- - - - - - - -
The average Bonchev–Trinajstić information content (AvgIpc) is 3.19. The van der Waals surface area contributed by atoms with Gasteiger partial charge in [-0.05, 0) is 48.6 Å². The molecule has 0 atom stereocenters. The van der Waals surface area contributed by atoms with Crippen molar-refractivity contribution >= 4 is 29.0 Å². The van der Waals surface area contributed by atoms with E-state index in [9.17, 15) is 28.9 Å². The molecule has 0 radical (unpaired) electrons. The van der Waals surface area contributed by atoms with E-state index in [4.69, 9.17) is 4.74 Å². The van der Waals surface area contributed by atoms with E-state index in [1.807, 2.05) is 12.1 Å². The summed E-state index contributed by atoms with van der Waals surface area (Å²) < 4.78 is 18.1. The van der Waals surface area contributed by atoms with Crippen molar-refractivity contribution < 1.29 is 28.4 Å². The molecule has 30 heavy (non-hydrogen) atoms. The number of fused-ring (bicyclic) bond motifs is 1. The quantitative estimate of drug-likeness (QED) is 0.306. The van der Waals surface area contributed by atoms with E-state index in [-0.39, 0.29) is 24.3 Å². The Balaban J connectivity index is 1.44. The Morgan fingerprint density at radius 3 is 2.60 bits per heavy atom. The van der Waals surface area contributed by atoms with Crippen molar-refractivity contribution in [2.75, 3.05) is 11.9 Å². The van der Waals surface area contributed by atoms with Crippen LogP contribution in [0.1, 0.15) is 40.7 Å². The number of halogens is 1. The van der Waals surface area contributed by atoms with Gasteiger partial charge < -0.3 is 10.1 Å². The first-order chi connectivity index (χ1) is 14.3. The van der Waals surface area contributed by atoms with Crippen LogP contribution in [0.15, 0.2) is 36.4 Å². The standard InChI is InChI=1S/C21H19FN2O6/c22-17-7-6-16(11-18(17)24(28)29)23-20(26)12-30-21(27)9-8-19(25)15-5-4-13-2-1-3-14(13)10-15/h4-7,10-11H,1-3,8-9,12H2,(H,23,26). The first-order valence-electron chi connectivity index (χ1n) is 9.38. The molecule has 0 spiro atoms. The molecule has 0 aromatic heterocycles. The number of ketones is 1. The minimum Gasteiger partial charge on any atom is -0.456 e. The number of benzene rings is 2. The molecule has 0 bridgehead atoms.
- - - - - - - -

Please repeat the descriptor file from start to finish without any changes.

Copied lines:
The average Bonchev–Trinajstić information content (AvgIpc) is 3.19. The van der Waals surface area contributed by atoms with Gasteiger partial charge in [-0.05, 0) is 48.6 Å². The molecule has 0 atom stereocenters. The van der Waals surface area contributed by atoms with Crippen molar-refractivity contribution >= 4 is 29.0 Å². The van der Waals surface area contributed by atoms with E-state index in [9.17, 15) is 28.9 Å². The molecule has 0 radical (unpaired) electrons. The van der Waals surface area contributed by atoms with E-state index in [4.69, 9.17) is 4.74 Å². The van der Waals surface area contributed by atoms with E-state index in [1.807, 2.05) is 12.1 Å². The summed E-state index contributed by atoms with van der Waals surface area (Å²) < 4.78 is 18.1. The van der Waals surface area contributed by atoms with Crippen molar-refractivity contribution < 1.29 is 28.4 Å². The molecule has 30 heavy (non-hydrogen) atoms. The number of fused-ring (bicyclic) bond motifs is 1. The quantitative estimate of drug-likeness (QED) is 0.306. The van der Waals surface area contributed by atoms with E-state index in [-0.39, 0.29) is 24.3 Å². The Balaban J connectivity index is 1.44. The Morgan fingerprint density at radius 3 is 2.60 bits per heavy atom. The van der Waals surface area contributed by atoms with Crippen molar-refractivity contribution in [2.75, 3.05) is 11.9 Å². The van der Waals surface area contributed by atoms with Crippen LogP contribution in [0.1, 0.15) is 40.7 Å². The number of halogens is 1. The van der Waals surface area contributed by atoms with Gasteiger partial charge < -0.3 is 10.1 Å². The first-order chi connectivity index (χ1) is 14.3. The van der Waals surface area contributed by atoms with Crippen LogP contribution in [0.15, 0.2) is 36.4 Å². The standard InChI is InChI=1S/C21H19FN2O6/c22-17-7-6-16(11-18(17)24(28)29)23-20(26)12-30-21(27)9-8-19(25)15-5-4-13-2-1-3-14(13)10-15/h4-7,10-11H,1-3,8-9,12H2,(H,23,26). The first-order valence-electron chi connectivity index (χ1n) is 9.38. The molecule has 0 spiro atoms. The molecule has 0 aromatic heterocycles. The number of ketones is 1. The minimum Gasteiger partial charge on any atom is -0.456 e. The number of benzene rings is 2. The molecule has 0 bridgehead atoms.